If you feel like you’ve exhausted your options and you have no choice but to try to freeze your eggs, here are your steps for doing so.
- We recommend freezing the yolk only, but you do what you feel works for you. The yolk freezes just fine, while the white turns slightly rubbery.
- If you choose to only freeze the yolk, scoop it out of the eggs.
- Place eggs (or yolk) into a freezer bag or a freezer-safe container.
- Freeze for up to 6 months.
Just know that if you choose to freeze the entire hard-boiled egg, your egg white may not be the same when you pull it out. They tend to become slightly rubbery and maybe even watery when frozen.
If you freeze just the yolks, you shouldn’t notice any differences and can enjoy them as you are ready to. We recommend freezing them individually or in set portions so you can just grab and go when you need them.
We hope that you have found this guide to freezing hard-boiled eggs to be informative for your purposes. While freezing is not highly recommended, it is a viable option when you need one.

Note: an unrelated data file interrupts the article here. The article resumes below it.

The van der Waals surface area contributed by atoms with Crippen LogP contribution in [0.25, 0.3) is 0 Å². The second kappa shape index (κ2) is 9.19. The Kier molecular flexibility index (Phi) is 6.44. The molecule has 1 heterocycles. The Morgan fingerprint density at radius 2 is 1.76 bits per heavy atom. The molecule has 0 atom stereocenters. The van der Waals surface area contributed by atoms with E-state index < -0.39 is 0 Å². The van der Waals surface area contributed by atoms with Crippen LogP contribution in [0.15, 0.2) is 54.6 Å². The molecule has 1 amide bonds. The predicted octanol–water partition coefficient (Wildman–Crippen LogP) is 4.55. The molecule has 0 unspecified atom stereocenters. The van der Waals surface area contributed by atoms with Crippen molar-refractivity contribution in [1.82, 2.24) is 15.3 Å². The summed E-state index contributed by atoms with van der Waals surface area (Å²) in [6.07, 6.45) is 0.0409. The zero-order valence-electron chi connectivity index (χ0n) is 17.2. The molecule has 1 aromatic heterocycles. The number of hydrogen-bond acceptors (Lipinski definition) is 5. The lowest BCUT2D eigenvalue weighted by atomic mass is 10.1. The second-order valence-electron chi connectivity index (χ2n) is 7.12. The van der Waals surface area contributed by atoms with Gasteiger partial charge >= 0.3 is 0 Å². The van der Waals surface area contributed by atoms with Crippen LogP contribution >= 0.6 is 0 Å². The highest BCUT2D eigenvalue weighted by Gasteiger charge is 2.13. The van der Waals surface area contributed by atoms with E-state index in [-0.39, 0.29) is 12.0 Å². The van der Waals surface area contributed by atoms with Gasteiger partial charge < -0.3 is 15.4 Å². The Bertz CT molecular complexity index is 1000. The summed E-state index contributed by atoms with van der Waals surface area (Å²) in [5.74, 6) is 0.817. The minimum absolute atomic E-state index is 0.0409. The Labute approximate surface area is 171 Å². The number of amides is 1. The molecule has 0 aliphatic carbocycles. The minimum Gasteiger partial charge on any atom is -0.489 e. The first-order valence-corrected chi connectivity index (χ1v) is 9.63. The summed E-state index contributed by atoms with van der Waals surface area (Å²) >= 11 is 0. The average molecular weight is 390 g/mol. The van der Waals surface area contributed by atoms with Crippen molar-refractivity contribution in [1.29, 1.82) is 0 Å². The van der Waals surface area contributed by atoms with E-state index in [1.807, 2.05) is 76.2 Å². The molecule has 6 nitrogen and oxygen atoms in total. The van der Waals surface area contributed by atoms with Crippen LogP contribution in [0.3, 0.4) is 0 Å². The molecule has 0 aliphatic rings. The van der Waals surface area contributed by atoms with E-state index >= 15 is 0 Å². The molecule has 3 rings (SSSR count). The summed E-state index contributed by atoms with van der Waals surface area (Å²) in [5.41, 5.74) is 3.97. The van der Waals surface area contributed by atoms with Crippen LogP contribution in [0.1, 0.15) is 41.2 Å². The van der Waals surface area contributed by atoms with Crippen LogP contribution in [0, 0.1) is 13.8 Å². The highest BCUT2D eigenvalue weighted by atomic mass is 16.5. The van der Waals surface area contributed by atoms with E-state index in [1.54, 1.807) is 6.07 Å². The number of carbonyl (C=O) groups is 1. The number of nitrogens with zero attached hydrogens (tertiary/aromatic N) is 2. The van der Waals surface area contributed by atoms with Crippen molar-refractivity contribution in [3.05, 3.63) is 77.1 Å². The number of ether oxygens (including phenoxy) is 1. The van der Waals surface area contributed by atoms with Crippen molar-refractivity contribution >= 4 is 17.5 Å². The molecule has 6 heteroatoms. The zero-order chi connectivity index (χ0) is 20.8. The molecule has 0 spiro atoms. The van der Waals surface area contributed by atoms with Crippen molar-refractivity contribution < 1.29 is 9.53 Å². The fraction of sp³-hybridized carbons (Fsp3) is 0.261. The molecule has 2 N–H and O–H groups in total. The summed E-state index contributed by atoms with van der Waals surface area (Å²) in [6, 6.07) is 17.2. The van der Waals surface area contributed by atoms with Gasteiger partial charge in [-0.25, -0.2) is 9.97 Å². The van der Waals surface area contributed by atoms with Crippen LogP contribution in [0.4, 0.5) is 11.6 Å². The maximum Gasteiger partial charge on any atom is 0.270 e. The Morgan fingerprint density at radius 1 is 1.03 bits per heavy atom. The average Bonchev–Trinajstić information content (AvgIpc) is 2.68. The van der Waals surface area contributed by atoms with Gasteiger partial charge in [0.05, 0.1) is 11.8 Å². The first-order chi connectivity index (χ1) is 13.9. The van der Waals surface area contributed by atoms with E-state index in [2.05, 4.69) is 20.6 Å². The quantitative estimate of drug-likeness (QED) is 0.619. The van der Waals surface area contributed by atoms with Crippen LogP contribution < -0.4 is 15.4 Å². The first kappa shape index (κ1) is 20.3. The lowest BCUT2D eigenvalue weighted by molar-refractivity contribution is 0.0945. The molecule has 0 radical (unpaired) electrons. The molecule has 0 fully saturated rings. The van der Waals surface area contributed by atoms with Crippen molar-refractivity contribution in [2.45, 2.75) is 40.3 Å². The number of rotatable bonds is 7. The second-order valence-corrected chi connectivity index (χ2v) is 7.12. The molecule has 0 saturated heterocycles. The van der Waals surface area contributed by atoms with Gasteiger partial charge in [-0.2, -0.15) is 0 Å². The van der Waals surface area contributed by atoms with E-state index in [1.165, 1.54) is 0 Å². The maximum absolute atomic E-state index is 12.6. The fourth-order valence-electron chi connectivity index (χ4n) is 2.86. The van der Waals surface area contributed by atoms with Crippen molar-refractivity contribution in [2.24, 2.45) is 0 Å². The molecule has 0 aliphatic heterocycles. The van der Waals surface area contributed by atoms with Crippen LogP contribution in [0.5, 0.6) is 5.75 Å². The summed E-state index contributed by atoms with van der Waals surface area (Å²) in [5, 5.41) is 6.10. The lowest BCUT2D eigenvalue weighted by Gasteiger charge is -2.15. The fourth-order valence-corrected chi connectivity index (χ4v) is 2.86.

We invite you to take a look at the following question and answer section to see if there might be any information that you find valuable.
How Can You Tell if a Hard-Boiled Egg Has Gone Bad?
There is more than one way to note whether your eggs have gone bad. An obvious telltale sign of a bad egg is the smell. If you notice an off smell, it’s better to be safe and toss them out. They might smell rotten or even of sulfur when they go bad.
Are Hard-Boiled Eggs Healthy?
Hard-boiled eggs are very low in calories. They are high in protein but host only about 17 calories. Additionally, they also contain limited fat because they aren’t soaked in butter or anything like that.
Boiled eggs have long been a diet recommendation for snacks and even meals based on their high protein and low-calorie count that will leave you feeling full for longer.
Can You Freeze Scotch Eggs?
If you love all things eggs, then you may be wondering if Scotch eggs are any different when it comes to the freezing process. Luckily, we have another article waiting for you here.